Successful chemotaxis requires not only increased motility but also sustained directionality. Here, we show that, during neutrophil chemotaxis via receptors coupled with the Gi family of heterotrimeric Gproteins, directional movement is regulated by mInsc, a mammalian protein distantly related to the. Drosophila polarity-organizer Inscuteable. The GDP-bound, Gβγ-free Gαi subunit accumulates at the front of chemotaxing neutrophils to recruit mInsc-complexed with the Par3-aPKC evolutionarily conserved polarity complex-via LGN/AGS3 that simultaneously binds to Gαi-GDP and mInsc. Both mInsc-deficient and aPKC-blocked neutrophils exhibit a normal motile activity but migrate in an undirected manner. mInsc deficiency prevents neutrophils from efficiently stabilizing pseudopods at the leading edge; the stability is restored by wild-type mInsc, but not by a mutant protein defective in binding to LGN/AGS3. Thus, mInsc controls directional migration via noncanonical G protein signaling, in which Gβγ-free Gαi-GDP, a product from Gαi-GTP released after receptor activation, plays a central role.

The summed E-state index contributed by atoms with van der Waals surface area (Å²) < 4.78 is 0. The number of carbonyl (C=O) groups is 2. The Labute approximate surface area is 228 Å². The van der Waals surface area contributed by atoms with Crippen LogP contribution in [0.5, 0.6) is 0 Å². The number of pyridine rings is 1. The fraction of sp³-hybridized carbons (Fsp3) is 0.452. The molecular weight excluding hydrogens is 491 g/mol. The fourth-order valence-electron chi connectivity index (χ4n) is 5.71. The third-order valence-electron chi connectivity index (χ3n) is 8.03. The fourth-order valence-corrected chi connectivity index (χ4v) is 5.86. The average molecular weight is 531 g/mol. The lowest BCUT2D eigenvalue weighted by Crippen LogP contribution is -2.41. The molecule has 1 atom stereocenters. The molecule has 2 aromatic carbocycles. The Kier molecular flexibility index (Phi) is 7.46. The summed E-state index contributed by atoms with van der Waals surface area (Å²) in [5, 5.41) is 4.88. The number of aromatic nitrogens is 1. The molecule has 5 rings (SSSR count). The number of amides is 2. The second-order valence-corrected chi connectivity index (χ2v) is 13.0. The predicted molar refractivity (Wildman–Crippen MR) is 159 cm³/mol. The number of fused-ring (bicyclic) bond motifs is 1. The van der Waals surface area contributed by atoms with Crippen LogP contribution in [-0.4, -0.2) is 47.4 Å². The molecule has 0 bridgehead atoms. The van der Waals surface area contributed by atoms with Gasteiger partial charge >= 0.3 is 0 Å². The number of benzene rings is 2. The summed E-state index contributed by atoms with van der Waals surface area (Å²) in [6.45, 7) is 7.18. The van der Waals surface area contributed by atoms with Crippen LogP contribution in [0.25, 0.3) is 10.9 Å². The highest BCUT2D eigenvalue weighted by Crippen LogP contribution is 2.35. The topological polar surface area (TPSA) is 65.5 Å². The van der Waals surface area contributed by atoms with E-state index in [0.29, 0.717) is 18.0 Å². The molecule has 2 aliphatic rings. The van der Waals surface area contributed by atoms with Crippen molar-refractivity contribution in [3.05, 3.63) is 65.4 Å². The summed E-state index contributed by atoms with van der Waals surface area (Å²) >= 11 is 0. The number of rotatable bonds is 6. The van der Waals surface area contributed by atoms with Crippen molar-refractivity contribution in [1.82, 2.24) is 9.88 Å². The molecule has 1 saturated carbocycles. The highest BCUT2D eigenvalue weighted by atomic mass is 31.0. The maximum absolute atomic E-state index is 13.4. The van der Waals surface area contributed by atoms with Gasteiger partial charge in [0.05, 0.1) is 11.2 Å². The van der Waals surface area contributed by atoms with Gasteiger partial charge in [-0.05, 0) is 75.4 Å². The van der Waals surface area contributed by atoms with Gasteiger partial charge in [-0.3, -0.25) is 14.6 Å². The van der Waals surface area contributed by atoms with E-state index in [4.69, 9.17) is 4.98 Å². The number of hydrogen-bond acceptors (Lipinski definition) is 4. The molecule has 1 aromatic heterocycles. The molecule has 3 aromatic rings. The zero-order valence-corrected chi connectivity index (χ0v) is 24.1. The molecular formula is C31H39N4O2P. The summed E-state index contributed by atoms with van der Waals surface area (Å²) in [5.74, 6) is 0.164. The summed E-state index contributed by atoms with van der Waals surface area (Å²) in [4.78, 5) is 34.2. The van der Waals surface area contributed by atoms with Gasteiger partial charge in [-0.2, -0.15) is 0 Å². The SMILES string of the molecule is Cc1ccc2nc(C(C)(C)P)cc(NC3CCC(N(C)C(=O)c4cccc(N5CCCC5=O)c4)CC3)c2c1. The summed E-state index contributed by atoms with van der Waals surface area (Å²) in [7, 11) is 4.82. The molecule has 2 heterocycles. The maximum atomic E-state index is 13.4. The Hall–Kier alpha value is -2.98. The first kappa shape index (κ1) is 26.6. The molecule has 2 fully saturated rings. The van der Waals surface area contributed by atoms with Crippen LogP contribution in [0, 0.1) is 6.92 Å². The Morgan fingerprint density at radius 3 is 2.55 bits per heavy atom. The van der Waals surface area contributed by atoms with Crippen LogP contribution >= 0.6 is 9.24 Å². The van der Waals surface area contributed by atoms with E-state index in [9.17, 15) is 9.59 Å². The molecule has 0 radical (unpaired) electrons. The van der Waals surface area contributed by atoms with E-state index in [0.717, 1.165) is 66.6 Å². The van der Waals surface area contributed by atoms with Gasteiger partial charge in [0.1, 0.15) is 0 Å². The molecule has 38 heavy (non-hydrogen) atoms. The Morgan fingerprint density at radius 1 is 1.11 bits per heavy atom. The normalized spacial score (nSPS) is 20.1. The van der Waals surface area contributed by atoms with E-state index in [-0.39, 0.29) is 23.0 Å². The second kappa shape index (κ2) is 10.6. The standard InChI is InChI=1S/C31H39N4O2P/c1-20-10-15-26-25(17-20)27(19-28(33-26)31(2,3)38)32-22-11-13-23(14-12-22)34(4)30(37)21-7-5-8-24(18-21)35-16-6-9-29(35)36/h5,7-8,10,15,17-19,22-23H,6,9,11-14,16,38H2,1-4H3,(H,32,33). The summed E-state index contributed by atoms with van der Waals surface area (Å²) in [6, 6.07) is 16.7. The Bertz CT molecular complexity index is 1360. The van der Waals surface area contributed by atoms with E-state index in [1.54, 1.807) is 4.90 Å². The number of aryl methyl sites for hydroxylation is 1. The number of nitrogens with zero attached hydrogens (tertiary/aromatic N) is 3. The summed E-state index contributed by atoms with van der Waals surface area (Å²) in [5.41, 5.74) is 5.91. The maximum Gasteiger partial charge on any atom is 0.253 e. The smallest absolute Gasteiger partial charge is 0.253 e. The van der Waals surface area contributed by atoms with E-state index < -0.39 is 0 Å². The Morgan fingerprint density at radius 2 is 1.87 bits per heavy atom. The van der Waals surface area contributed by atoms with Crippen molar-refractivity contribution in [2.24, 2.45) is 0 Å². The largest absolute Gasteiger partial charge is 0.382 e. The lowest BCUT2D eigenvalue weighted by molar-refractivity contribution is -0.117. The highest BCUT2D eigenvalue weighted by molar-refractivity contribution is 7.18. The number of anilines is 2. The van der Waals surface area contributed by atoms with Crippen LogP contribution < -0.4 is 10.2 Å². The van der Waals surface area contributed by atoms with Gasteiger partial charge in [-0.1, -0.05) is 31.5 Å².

All Science Journal Classification (ASJC) codes
- Molecular Biology
- Biochemistry, Genetics and Molecular Biology(all)
- Developmental Biology
- Cell Biology